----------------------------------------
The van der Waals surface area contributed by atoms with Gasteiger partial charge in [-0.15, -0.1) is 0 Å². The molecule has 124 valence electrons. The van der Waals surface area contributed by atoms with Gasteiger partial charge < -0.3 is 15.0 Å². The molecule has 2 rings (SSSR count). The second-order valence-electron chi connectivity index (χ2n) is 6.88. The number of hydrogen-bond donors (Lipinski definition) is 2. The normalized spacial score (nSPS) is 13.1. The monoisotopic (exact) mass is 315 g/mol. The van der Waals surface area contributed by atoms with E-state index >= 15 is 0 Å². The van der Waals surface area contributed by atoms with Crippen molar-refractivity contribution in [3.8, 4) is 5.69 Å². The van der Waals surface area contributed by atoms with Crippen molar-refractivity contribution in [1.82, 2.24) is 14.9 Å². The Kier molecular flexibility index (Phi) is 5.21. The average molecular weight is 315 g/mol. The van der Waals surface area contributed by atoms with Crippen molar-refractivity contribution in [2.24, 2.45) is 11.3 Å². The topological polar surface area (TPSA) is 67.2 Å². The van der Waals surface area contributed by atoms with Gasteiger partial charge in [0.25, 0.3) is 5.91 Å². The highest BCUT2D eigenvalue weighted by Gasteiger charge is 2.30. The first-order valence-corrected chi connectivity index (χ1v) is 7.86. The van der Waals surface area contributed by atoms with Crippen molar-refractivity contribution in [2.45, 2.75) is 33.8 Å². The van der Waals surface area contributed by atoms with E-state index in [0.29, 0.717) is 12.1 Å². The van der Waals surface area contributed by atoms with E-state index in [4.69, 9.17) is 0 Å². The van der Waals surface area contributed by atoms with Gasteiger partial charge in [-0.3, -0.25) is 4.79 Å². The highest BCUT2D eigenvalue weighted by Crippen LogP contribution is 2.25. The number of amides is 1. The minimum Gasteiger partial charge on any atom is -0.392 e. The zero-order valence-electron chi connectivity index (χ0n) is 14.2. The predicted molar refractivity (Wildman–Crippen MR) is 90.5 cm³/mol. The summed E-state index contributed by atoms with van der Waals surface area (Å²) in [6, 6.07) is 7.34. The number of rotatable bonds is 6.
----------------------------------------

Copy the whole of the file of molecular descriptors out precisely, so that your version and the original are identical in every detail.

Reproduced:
The van der Waals surface area contributed by atoms with Gasteiger partial charge in [-0.15, -0.1) is 0 Å². The molecule has 124 valence electrons. The van der Waals surface area contributed by atoms with Gasteiger partial charge < -0.3 is 15.0 Å². The molecule has 2 rings (SSSR count). The second-order valence-electron chi connectivity index (χ2n) is 6.88. The number of hydrogen-bond donors (Lipinski definition) is 2. The normalized spacial score (nSPS) is 13.1. The monoisotopic (exact) mass is 315 g/mol. The van der Waals surface area contributed by atoms with E-state index >= 15 is 0 Å². The van der Waals surface area contributed by atoms with Crippen molar-refractivity contribution in [3.8, 4) is 5.69 Å². The van der Waals surface area contributed by atoms with Crippen molar-refractivity contribution in [1.82, 2.24) is 14.9 Å². The Kier molecular flexibility index (Phi) is 5.21. The average molecular weight is 315 g/mol. The van der Waals surface area contributed by atoms with Crippen molar-refractivity contribution in [2.24, 2.45) is 11.3 Å². The topological polar surface area (TPSA) is 67.2 Å². The van der Waals surface area contributed by atoms with Gasteiger partial charge in [0.25, 0.3) is 5.91 Å². The highest BCUT2D eigenvalue weighted by Gasteiger charge is 2.30. The first-order valence-corrected chi connectivity index (χ1v) is 7.86. The van der Waals surface area contributed by atoms with Crippen molar-refractivity contribution in [2.45, 2.75) is 33.8 Å². The van der Waals surface area contributed by atoms with E-state index in [0.29, 0.717) is 12.1 Å². The van der Waals surface area contributed by atoms with E-state index in [4.69, 9.17) is 0 Å². The van der Waals surface area contributed by atoms with Gasteiger partial charge in [-0.3, -0.25) is 4.79 Å². The highest BCUT2D eigenvalue weighted by Crippen LogP contribution is 2.25. The number of amides is 1. The minimum Gasteiger partial charge on any atom is -0.392 e. The zero-order valence-electron chi connectivity index (χ0n) is 14.2. The predicted molar refractivity (Wildman–Crippen MR) is 90.5 cm³/mol. The summed E-state index contributed by atoms with van der Waals surface area (Å²) in [6, 6.07) is 7.34. The number of rotatable bonds is 6.